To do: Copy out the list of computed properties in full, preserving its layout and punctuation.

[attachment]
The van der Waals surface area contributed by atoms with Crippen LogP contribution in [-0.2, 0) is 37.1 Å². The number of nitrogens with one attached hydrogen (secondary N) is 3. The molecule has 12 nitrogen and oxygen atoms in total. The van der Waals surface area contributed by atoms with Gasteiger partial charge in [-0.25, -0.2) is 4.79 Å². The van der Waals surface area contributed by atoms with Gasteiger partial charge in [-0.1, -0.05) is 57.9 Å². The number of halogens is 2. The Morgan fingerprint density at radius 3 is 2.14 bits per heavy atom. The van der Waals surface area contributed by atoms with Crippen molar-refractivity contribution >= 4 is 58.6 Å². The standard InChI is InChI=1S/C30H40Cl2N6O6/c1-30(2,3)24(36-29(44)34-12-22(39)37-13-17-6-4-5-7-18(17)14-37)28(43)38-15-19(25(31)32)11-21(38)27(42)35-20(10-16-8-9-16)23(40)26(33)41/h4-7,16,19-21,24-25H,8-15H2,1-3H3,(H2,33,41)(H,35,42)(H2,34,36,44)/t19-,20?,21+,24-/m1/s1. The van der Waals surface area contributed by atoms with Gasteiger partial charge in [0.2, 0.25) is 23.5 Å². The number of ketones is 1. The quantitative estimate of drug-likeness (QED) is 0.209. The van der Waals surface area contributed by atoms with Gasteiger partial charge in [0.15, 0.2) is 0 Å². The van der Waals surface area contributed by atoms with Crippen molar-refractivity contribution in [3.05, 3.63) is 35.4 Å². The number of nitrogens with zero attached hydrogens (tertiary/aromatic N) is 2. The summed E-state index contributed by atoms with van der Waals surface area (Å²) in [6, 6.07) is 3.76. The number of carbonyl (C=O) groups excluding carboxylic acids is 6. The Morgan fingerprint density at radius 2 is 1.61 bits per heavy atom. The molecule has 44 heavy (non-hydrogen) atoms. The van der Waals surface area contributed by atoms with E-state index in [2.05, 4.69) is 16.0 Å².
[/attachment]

The van der Waals surface area contributed by atoms with Crippen LogP contribution in [-0.2, 0) is 37.1 Å². The number of nitrogens with one attached hydrogen (secondary N) is 3. The molecule has 12 nitrogen and oxygen atoms in total. The van der Waals surface area contributed by atoms with Gasteiger partial charge in [-0.25, -0.2) is 4.79 Å². The van der Waals surface area contributed by atoms with Gasteiger partial charge in [-0.1, -0.05) is 57.9 Å². The number of halogens is 2. The Morgan fingerprint density at radius 3 is 2.14 bits per heavy atom. The van der Waals surface area contributed by atoms with Crippen molar-refractivity contribution >= 4 is 58.6 Å². The standard InChI is InChI=1S/C30H40Cl2N6O6/c1-30(2,3)24(36-29(44)34-12-22(39)37-13-17-6-4-5-7-18(17)14-37)28(43)38-15-19(25(31)32)11-21(38)27(42)35-20(10-16-8-9-16)23(40)26(33)41/h4-7,16,19-21,24-25H,8-15H2,1-3H3,(H2,33,41)(H,35,42)(H2,34,36,44)/t19-,20?,21+,24-/m1/s1. The van der Waals surface area contributed by atoms with Gasteiger partial charge in [0.2, 0.25) is 23.5 Å². The number of ketones is 1. The quantitative estimate of drug-likeness (QED) is 0.209. The van der Waals surface area contributed by atoms with Gasteiger partial charge in [0.15, 0.2) is 0 Å². The van der Waals surface area contributed by atoms with Crippen molar-refractivity contribution in [3.05, 3.63) is 35.4 Å². The number of nitrogens with zero attached hydrogens (tertiary/aromatic N) is 2. The summed E-state index contributed by atoms with van der Waals surface area (Å²) in [6, 6.07) is 3.76. The number of carbonyl (C=O) groups excluding carboxylic acids is 6. The Morgan fingerprint density at radius 2 is 1.61 bits per heavy atom. The molecule has 44 heavy (non-hydrogen) atoms. The van der Waals surface area contributed by atoms with E-state index in [2.05, 4.69) is 16.0 Å².